Dipping into the authenticated history of Riley County it is proved that Samuel Dexter Houston played an important part in public affairs. In the fall of 1854 he, with Judge S. W. Johnson, of Ohio; Judge J. M. Russell, of Iowa; E. M. Thurston, of Maine, and Dr. A. H. Wilcox, college graduates, met at the mouth of Blue River and located a town site and named it Canton. On March 24, 1855, Isaac T. Goodnow, Luke P. Lincoln, C. H. Lovejoy, N. R. Wright, C. N. Wilson and Joseph Wintermute, committee of a New England company, appeared upon the scene. They were soon followed by the other members of the New England company and the new town they named Boston. In April, 1855, a Cincinnati colony appeared. Mutual agreement was made between the parties and eventually the name Manhattan was accepted. Mr. Houston aided in laying out what is now the prosperous City of Manhattan and one of its principal thoroughfares was named Houston in his honor.

In July, 1861, Mr. Houston was appointed by President Lincoln, receiver of public moneys at the Junction City Federal land office. An ardent anti-slavery man, he bore an active and influential part in the struggle that made Kansas a free state, and, as previously mentioned, assisted in formulating the first state constitution. When the republican party came into existence he felt that he could safely unite with an organization that so entirely expressed his own principles and he continued this affiliation until the close of his long life. He was the first state senator from Riley County and represented Riley and Pottawatomie counties in the state Legislature from 1860 to 1862. At the outbreak of the Civil war Mr. Houston participated in the military movements that succeeded in keeping the Confederate General Price and his legions off of Kansas soil.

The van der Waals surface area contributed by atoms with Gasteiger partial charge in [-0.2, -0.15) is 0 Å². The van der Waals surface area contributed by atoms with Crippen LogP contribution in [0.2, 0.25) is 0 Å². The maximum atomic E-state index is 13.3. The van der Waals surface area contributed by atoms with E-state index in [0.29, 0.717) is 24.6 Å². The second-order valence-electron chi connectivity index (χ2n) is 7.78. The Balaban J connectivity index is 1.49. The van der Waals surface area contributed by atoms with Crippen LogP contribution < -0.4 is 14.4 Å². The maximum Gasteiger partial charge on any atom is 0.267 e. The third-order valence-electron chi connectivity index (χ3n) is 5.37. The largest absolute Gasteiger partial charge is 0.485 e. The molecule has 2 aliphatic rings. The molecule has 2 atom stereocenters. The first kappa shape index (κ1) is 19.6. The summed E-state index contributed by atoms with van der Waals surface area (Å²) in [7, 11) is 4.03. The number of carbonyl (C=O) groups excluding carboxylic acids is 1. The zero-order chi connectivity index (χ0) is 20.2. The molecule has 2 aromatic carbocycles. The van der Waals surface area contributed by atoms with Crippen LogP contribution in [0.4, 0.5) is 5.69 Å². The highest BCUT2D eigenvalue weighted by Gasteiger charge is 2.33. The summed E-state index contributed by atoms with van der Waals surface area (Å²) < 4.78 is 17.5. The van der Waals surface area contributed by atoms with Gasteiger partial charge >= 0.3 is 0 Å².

Mr. Houston was a man of great force of character and courageous in advocating the principles he believed to be right. He was a fine organizer and so judicious and so enlightened, having been well educated, that his opinions were acceptable to any body of his fellow citizens whose aims were as high as his own. As a husband and father he met every demand and as a neighbor his helpfulness, especially in the early days when assistance was needed on every side, made strong bonds of friendship. His finely improved property including a handsome, commodious stone residence, have long been admirable examples of what the early settlers of the county produced notwithstanding pioneer hardships, and probably his homestead farm ranks with the very best in the county. An exemplary citizen and in every sense a worthy man, he ranked with the builders of the great State of Kansas.


Transcribed from volume 4, pages 1871-1872 of A Standard History of Kansas and Kansans, written and compiled by William E. Connelley, Secretary of the Kansas State Historical Society, Topeka. Chicago: Lewis Publishing Company, copyright 1918; originally transcribed 1998, modified 2003 by Carolyn Ward.